Archive for the ‘For Travelers’ Category

Day-By-Day #2 … Hungarian Cruisine – Green Pea Soup

Gastronomy, cooking and food have always been quintessential elements of Hungarian culture and consequently Hungarian cuisine boasts a wide array of diverse and unique characteristic flavors. The Hungarian cuisine is an evalution of a 1000 year long history based on Hungary’s favorable geographical conditions as well as the heritage of traditional farming, small scale food and crop production. By-the-way … Pea soup has been eaten since antiquity … it is mentioned in Aristophanes’ The Birds, and according to one source “the Greeks and Romans were cultivating this legume about 500 to 400 BC. During that era, vendors in the streets of Athens were selling hot pea soup.

Green Pea Soup

(Zöldborsó leves)

This is a very easy to prepare this delicous soup, especially during the season when fresh peas are out to purchase. A fast and light soup, wonderful on hot summer days. Can use fesh, frozen or canned peas. If using canned peas, rinse them well.

The Hungarian veggie soups can be light soups and thick soups. To make the soup thicker make it with light roux. Depending on the season … green pea, cauliflower, green beans are almost regular soups for the Hungarians.

For 4 person – Preparing time 30 mins.

Ingredients: 500g green peas, 1-2 medium size carrot, 1 parsnip, 1 small chunk celleriac root, 1 small onion, 1 bunch of parsley, 3 tbs. oil, 1 tbs flour, 1 tbs. sweet red paprika powder, salt, black pepper as preferred.

Cooking: Heat the oil in the pot, sauté onion until glistening on medium heat for cca. 5 mins. Adding the cut up vegyies and sauté up 3mins. Scatter flour on top,  stir (practical with wooden soup) for a minute. Removing the pot from the heat add the red paprika. Add cca. 1 liter cold water, let it start to boil. Add the green peas.  When the veggies is done ad the dumplings, cook for 3-4 mins.  until the dumplings and veggies are tender.

Dumplings: 200 g wheat flour (1 cup), 1 egg, pinch of salt, 1 dl, cca 1/2 cup cold water (it should be smooth not hard)

Just a hint … with fresh peas is the best. Can be easily in use of frozen peas, cause peas freeze pretty good. May add alittle sugar, it will not sweeten the soup but the peas will taste yummy.

To read more about traditional  Hungarian soups, visit previous receipt @ “Q” & “A” Culinary Heritage Into Hungarian Kitchen.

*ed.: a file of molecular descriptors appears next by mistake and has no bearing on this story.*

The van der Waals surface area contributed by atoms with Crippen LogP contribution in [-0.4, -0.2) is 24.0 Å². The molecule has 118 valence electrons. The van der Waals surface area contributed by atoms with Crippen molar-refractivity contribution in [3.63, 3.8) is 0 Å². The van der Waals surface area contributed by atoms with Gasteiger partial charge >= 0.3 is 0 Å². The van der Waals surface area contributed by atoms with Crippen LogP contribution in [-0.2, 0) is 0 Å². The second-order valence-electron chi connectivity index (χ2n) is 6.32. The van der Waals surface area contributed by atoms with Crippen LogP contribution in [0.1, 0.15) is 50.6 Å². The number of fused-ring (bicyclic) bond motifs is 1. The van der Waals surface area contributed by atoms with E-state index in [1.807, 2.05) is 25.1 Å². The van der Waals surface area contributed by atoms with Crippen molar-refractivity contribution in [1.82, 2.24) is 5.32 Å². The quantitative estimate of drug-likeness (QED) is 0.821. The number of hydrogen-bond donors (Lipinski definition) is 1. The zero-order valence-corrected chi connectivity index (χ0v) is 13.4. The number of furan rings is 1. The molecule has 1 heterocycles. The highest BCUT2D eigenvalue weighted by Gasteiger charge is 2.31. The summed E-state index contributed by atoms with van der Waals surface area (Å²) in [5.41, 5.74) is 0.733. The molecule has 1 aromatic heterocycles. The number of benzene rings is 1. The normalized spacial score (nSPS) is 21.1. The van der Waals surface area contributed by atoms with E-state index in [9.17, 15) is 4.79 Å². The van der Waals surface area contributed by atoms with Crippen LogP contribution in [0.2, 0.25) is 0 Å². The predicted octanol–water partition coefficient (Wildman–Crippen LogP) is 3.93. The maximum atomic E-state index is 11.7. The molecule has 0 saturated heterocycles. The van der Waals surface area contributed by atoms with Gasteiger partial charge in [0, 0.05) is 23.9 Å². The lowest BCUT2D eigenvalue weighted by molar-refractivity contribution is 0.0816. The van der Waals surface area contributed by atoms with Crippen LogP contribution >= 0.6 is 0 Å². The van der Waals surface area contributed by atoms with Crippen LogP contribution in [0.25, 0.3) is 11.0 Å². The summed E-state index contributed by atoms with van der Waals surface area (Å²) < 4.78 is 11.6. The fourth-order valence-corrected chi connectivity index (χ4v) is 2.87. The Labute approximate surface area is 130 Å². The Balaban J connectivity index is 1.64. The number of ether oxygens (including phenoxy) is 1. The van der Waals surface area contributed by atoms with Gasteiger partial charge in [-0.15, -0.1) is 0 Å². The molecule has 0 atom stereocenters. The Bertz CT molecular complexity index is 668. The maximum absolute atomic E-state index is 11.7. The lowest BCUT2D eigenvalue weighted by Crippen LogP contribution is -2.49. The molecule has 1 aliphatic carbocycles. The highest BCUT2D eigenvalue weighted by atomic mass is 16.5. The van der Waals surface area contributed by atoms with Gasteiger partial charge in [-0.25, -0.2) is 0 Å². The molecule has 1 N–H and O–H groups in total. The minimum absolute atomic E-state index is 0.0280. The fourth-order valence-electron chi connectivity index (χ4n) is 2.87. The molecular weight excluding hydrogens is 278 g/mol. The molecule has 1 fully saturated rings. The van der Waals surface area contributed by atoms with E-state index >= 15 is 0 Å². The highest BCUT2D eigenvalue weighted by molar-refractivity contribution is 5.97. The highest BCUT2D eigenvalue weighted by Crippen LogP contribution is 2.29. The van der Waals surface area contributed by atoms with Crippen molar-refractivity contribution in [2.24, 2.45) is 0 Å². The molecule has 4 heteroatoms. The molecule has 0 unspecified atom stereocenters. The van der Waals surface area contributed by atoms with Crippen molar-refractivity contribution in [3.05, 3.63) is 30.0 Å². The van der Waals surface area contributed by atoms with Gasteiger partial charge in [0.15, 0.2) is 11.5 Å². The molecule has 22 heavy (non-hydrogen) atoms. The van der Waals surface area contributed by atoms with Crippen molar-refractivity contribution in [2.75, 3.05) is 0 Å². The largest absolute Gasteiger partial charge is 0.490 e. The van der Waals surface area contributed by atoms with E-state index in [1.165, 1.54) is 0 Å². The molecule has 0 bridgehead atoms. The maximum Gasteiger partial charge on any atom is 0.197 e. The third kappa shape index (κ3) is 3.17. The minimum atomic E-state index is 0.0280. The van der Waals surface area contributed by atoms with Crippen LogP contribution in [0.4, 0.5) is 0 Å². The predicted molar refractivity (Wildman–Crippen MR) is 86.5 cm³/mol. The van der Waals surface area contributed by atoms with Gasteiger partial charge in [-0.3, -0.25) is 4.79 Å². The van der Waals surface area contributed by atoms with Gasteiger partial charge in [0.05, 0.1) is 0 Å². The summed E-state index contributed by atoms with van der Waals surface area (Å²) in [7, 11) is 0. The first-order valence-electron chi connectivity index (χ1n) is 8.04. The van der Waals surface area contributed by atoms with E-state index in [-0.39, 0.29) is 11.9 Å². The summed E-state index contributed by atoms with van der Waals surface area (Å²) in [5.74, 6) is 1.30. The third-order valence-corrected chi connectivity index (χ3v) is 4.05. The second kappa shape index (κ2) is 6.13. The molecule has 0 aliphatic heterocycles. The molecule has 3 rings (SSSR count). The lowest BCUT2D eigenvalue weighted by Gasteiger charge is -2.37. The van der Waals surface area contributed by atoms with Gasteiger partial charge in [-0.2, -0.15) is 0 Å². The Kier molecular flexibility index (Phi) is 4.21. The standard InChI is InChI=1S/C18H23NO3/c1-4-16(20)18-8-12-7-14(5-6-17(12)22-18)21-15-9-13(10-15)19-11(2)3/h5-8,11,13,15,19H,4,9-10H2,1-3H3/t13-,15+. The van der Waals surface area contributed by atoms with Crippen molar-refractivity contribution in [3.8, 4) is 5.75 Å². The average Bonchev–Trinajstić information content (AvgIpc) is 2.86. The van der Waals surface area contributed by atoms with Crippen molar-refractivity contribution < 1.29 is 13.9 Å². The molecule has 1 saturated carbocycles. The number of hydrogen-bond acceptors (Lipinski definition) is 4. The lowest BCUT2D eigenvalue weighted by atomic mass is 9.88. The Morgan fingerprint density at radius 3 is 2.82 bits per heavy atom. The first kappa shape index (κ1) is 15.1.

© Aggie Reiter

Kashmir @ Kupwara District Receives Electric Current – India

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The Kashmir’s Kupwara District Gets Electric Current Power for the First Time Since Independence.

Last village along LoC ( land of Control

The Keran village is cut off from the district for nearly six months every year due to the heavy snowing- heights of nine to 12 feet during the harsh winters, and the COVID-19 lockdown. The Kupwara district administration connected 3 villages located along the Line of Control in Jammu and Kashmir’s Keran area to the national electricity grid, ending a wait since Independence for power supply. The tasks  ere not easymcaused by the  shortage of manpower for the work after restrictions of lockdown due to the COVID-19 pandemic.

It is an arduous five hours journey to Keran on a fair-weather road that meanders through apple and walnut orchards of the Kashmir Valley and the Pherkian Pass at 10,000 feet in the Shamasbari Ranges.

A power grid has been installed. This will now provide the village with electricity for 24 hours. It will also help residets get rid of noise and pollution caused by the diesel generator set in the area. With the electricity project nearing its completion, the local administration constructed and improved roads in the area.

The government has also given the go ahead to plans to construct 100 new panchayat offices adding to repair another 100 buildings.

For three hours of electricity, the Keran area, with a population of 14,000 in four panchayats, was till recently dependent on three old diesel generator (DG) sets, for which fuel was transported from the district headquarters.